Other forms of trickery were said to be used for escaping and combat. Ashiaro are wooden pads attached to the ninja's tabi (thick socks with a separate "toe" for bigger toe; used with sandals). The ashiaro would be carved to look like an animal's paw, or a child's foot, allowing the ninja to leave tracks that most likely would not be noticed.
Also a small ring worn on a ninja's finger called a shobo would be used for hand-to-hand combat. The shobo (or as known in many styles of ninjutsu, the shabo) would have a small notch of wood used to hit assailant's pressure points for sharp pain, sometimes causing temporary paralysis. A suntetsu is very similar to a shobo. It could be a small oval shaped piece of wood affixed to the finger by a small strap. The suntetsu would be held against a finger (mostly middle) on the palm-side and when the hand was thrust at an opponent using the longer piece of wood to target pressure points such as the solar plexus.
Ninja also used special short swords called ninjato, or shinobigatana. Ninjato are smaller than katana but larger than wakizashi. The ninjato was often more of a utilitarian tool than a weapon, not having the complex heat treatment of a usual weapon. Another version of the ninja sword was the shikoro ken (saw sword). The shikoro ken was said to be used to gain entry into buildings, and could also have a double use by cutting (or slashing in this case) opponents. The shuriken is a weapon that was essentially created from popular culture. It was almost never used by actual ninjas.
Many Ninja disgused themselves as farmers so that their weapons (the Kama) could be used as weapons and farming implements, their shurikens were also coated with poison so that when in direct combat with another the Ninja could throw the shuriken and the injury would seem minor but if left untreated (depending on the strength of the poison) it could be fatal.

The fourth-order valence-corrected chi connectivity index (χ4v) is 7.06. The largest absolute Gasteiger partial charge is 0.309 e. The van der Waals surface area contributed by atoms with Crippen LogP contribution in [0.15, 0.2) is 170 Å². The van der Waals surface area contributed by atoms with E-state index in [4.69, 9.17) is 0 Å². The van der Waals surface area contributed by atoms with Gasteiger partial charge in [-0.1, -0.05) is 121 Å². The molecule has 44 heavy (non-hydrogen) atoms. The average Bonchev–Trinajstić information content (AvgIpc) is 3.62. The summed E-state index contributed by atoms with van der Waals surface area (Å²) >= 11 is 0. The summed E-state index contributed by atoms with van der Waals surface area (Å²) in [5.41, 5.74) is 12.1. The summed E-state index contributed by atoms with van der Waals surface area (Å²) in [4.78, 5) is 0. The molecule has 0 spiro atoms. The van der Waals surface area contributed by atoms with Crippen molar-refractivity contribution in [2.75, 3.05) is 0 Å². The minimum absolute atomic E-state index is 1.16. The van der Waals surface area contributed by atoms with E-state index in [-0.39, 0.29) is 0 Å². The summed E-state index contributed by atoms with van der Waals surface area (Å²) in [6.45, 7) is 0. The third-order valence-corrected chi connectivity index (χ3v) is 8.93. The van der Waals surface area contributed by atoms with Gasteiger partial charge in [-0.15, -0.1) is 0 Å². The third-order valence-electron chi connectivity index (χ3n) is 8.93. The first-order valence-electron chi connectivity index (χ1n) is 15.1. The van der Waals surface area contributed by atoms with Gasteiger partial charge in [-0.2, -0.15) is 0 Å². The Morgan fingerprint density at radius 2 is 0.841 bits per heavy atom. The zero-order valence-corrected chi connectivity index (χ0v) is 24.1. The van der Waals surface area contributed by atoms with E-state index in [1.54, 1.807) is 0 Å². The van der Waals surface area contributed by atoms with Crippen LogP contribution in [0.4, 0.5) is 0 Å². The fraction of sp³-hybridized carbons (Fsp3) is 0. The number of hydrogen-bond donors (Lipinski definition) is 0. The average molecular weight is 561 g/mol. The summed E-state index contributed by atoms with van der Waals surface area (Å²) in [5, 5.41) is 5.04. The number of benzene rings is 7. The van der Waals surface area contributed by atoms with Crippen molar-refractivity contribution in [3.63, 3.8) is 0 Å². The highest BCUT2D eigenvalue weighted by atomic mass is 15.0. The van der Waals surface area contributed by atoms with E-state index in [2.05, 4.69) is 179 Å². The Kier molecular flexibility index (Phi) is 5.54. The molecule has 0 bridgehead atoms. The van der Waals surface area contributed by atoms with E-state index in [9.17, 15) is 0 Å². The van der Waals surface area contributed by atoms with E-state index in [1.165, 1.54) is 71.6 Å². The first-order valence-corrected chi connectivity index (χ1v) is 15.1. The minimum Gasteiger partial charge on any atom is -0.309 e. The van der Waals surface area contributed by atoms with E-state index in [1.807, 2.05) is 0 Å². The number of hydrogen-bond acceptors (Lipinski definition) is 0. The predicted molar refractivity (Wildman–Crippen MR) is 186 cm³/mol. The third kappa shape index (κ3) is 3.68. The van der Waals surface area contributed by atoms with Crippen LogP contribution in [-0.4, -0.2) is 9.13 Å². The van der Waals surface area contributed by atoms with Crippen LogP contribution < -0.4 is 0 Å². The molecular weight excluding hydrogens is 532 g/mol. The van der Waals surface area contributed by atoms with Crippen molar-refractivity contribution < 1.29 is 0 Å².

Tha is all I found out for now, see you soon!

Thursday, February 14, 2008


Do you know everything about mosqitoes? Everyone knows that mosqitoes suck blood and spread dengue fever. But why do they suck blood? What kind of diseases do they also spread? What is the mosquitoes'life cycle? Well, I've done a little reasearch of my own and found out quite a bit of knowledge! Here is what I've found!

Mosqitoes belong to a family of flies that are called Culicidae and are small fragile insects that have six delicate legs and two wings covered in scales. The head of a mosquito is equipped with a projecting proboscis which conceals and protects the long piercing and sucking mouthparts. These biting insects have a complex life cycle; the immature stage is totally aquatic and the adult is terrestrial. The adult female returns to a water habitat for a brief period to lay each batch of eggs. Mosquito species vary in their breeding habits, biting behaviour, host preferences and flight range. Most mosquitoes disperse less than two kilometres; some move only a few metres away from their original breeding place, others can fly some 5 or 10 kilometres, and a few species will disperse up to 50 kilometres downwind from the larval habitats.

On average, a female mosquito will live 2-3 weeks, but the male's lifespan is shorter. Within their lifetime both adult male and female will feed on nectar and plant fluids, but